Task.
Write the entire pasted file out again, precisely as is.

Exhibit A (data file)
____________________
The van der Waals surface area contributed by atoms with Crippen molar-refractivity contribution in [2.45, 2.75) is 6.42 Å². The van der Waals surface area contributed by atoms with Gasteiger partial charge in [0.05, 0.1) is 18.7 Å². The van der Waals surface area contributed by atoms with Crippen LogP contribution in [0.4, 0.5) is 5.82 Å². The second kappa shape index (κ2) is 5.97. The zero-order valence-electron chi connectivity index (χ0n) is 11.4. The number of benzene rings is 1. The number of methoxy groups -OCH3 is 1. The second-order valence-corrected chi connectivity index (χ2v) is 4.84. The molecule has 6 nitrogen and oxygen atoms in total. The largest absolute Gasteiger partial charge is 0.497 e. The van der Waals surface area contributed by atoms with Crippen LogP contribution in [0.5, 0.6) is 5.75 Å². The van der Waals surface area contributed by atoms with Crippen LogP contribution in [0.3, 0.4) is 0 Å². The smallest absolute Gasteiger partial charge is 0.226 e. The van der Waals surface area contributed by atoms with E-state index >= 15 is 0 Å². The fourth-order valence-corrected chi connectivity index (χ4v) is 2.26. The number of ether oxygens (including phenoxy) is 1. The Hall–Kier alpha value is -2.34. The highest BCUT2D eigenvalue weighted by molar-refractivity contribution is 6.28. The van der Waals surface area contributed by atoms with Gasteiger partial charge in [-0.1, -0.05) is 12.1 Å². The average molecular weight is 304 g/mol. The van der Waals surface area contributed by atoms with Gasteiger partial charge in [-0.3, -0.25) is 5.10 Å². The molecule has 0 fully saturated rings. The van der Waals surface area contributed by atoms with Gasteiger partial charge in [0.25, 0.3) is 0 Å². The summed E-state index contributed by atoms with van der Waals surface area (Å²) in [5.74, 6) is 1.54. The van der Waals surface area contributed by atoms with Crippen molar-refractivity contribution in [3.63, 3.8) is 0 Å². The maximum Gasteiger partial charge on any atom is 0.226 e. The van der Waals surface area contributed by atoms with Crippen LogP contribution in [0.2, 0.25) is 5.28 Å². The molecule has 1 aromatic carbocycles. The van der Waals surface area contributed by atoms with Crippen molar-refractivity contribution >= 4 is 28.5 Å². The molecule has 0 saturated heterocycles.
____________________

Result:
The van der Waals surface area contributed by atoms with Crippen molar-refractivity contribution in [2.45, 2.75) is 6.42 Å². The van der Waals surface area contributed by atoms with Gasteiger partial charge in [0.05, 0.1) is 18.7 Å². The van der Waals surface area contributed by atoms with Crippen LogP contribution in [0.4, 0.5) is 5.82 Å². The second kappa shape index (κ2) is 5.97. The zero-order valence-electron chi connectivity index (χ0n) is 11.4. The number of benzene rings is 1. The number of methoxy groups -OCH3 is 1. The second-order valence-corrected chi connectivity index (χ2v) is 4.84. The molecule has 6 nitrogen and oxygen atoms in total. The largest absolute Gasteiger partial charge is 0.497 e. The van der Waals surface area contributed by atoms with Crippen LogP contribution in [0.5, 0.6) is 5.75 Å². The van der Waals surface area contributed by atoms with Crippen LogP contribution in [0.3, 0.4) is 0 Å². The smallest absolute Gasteiger partial charge is 0.226 e. The van der Waals surface area contributed by atoms with E-state index >= 15 is 0 Å². The fourth-order valence-corrected chi connectivity index (χ4v) is 2.26. The number of ether oxygens (including phenoxy) is 1. The Hall–Kier alpha value is -2.34. The highest BCUT2D eigenvalue weighted by molar-refractivity contribution is 6.28. The van der Waals surface area contributed by atoms with Gasteiger partial charge in [-0.1, -0.05) is 12.1 Å². The average molecular weight is 304 g/mol. The van der Waals surface area contributed by atoms with Gasteiger partial charge in [-0.3, -0.25) is 5.10 Å². The molecule has 0 fully saturated rings. The van der Waals surface area contributed by atoms with Gasteiger partial charge in [0.25, 0.3) is 0 Å². The summed E-state index contributed by atoms with van der Waals surface area (Å²) in [5.74, 6) is 1.54. The van der Waals surface area contributed by atoms with Crippen molar-refractivity contribution in [3.63, 3.8) is 0 Å². The maximum Gasteiger partial charge on any atom is 0.226 e. The van der Waals surface area contributed by atoms with Crippen LogP contribution in [0.2, 0.25) is 5.28 Å². The molecule has 1 aromatic carbocycles. The van der Waals surface area contributed by atoms with Crippen molar-refractivity contribution >= 4 is 28.5 Å². The molecule has 0 saturated heterocycles.